Judging by our December practices, no, it’s not
“Anticipation, anticipation is making me late, is keeping me waiting …”
Carole King might have been talking about the Christmas season we are heading into. In the Christian tradition, Advent is the worship season that leads into Christmas. Advent is a season of waiting, of longing for what is promised.
People once kept better time by a spiritual calendar. Christmas began on Christmas Day. They trimmed their trees on Christmas Eve, drank their eggnog and read the Christmas story. Then children went to bed with anticipation, “while visions of sugar plums danc’d in their heads.” Christmas lasts 12 days on the true liturgical calendar, beginning with December 25 and ending on January 5, just before Epiphany (the Magi) on January 6. But who knows that today? Who observes that? Even more, who cares? Nowadays, we have flipped the “Twelve Days of Christmas” — complete with true loves and turtledoves — to the 12 days leading up to Christmas. It’s become a secret elf-like tradition. But why?
Because we can’t wait. We have become accustomed to having things right now. And, of course, marketers and merchandizers have made gift giving-and-receiving the heart of the season. That’s not all bad if we tie our giving and receiving to the spiritual self-giving of God to the world out of love that Christmas represents. Mostly, we don’t.
Remember layaway? (Unless you are Medicare age, you probably don’t.) Before the advent of credit cards that allow you to buy something now and pay it off later, department stores permitted you to select an item, have them set it aside for you, and then you could pay it off in installments for weeks or months until you had enough to get the item and take it home. Layaways built anticipation and added a sense of the value of the thing you were working for.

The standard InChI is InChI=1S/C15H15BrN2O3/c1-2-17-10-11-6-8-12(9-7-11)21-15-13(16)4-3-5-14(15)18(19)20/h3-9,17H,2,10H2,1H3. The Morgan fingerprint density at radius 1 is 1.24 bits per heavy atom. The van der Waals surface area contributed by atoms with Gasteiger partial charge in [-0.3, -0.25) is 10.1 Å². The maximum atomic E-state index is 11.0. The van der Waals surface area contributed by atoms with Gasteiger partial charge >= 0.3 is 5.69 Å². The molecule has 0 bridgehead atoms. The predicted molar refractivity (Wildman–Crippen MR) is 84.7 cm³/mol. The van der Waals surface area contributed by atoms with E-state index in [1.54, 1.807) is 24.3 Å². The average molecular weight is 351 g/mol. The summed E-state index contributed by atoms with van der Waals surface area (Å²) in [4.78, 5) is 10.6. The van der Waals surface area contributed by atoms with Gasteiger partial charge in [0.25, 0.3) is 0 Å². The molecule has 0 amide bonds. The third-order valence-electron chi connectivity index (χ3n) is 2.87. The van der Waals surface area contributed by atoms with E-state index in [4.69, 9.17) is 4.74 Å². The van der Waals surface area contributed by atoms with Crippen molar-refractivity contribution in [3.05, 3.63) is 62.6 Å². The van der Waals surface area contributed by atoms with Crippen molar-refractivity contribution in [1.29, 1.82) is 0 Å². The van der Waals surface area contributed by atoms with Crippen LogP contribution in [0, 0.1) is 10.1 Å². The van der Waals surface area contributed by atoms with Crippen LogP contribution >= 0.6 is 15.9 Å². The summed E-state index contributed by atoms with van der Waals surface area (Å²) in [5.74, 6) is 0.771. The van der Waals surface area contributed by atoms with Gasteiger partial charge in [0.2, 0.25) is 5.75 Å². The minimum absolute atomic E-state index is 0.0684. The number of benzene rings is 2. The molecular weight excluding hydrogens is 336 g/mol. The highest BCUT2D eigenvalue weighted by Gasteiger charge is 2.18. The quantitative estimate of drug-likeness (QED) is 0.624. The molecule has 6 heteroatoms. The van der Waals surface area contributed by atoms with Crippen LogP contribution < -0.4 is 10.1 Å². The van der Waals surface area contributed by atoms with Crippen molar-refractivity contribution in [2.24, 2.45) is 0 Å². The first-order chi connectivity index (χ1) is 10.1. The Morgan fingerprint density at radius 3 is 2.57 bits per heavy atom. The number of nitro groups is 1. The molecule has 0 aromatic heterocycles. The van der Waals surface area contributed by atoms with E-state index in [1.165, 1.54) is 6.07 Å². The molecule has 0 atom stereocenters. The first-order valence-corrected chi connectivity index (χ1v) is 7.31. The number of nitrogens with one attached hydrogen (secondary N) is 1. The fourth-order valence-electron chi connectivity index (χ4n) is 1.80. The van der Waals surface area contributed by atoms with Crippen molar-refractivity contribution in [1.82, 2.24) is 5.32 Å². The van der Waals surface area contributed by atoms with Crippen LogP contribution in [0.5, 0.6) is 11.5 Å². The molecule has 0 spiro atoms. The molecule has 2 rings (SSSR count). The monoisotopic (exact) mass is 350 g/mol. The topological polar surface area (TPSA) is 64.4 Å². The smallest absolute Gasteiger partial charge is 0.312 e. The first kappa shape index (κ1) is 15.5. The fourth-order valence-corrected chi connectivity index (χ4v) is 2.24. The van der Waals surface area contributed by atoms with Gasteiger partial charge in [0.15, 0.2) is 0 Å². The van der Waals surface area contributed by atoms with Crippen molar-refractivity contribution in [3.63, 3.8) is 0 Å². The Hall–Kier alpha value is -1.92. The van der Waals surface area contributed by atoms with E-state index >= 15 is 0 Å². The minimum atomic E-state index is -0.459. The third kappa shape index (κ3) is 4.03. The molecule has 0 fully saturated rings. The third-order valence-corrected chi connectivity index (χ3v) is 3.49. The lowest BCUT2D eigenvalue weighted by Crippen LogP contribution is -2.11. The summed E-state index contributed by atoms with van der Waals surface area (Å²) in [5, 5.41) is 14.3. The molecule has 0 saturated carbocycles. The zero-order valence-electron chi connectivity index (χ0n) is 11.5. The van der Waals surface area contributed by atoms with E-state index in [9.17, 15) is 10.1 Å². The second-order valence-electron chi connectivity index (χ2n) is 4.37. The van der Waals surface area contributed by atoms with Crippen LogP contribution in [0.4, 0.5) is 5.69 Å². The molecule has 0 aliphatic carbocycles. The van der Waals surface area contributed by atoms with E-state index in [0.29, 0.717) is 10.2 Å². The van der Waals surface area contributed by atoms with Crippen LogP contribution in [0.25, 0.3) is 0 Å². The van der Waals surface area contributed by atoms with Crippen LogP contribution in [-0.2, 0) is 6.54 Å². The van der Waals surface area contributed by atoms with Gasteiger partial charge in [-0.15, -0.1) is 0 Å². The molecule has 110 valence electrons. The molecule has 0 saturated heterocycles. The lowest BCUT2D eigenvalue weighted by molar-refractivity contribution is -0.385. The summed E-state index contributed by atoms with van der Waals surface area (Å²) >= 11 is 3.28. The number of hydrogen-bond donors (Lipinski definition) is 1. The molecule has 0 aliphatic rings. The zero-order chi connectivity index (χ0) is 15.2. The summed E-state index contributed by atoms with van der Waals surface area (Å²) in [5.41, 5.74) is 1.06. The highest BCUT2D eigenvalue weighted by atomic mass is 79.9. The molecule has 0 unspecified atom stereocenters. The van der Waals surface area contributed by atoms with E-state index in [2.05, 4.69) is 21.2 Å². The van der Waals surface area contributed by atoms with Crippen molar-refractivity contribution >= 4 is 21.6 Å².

Our Christmas spirituality often falls victim to our instant gratification, consumer culture. We’ve gone from layaway to credit, and not wholly to our credit. The financial cost of living in a credit culture is great, but the spiritual loss should be counted, too. We have lost the anticipation that a season of prayer played in making our souls ready to receive anew the greatest gift of all from God.
Fasting precedes feasting in the healthy spiritual heart, although both must always be present to experience the full range of relationship to God. Sorrow and joy, penitence and presence, anticipation and celebration: these pairings are the warp and woof of authentic spirituality. And that is true for Jews and Muslims and people of other faiths, too, each their own contexts.
Putting the genie back in the bottle is hardly possible (probably the wrong metaphor there), but putting the child back in the manger is. It takes imagination and intention, a faith that waits and a promise worth waiting for. A more disciplined season of delaying spiritual gratification for the greater good of our souls will spill over into a holier experience of the life of faith.
George Mason is pastor of Wilshire Baptist Church. The Worship section is underwritten by Advocate Publishing and the neighborhood businesses and churches listed here. For information about helping support the Worship section, call 214.560.4202.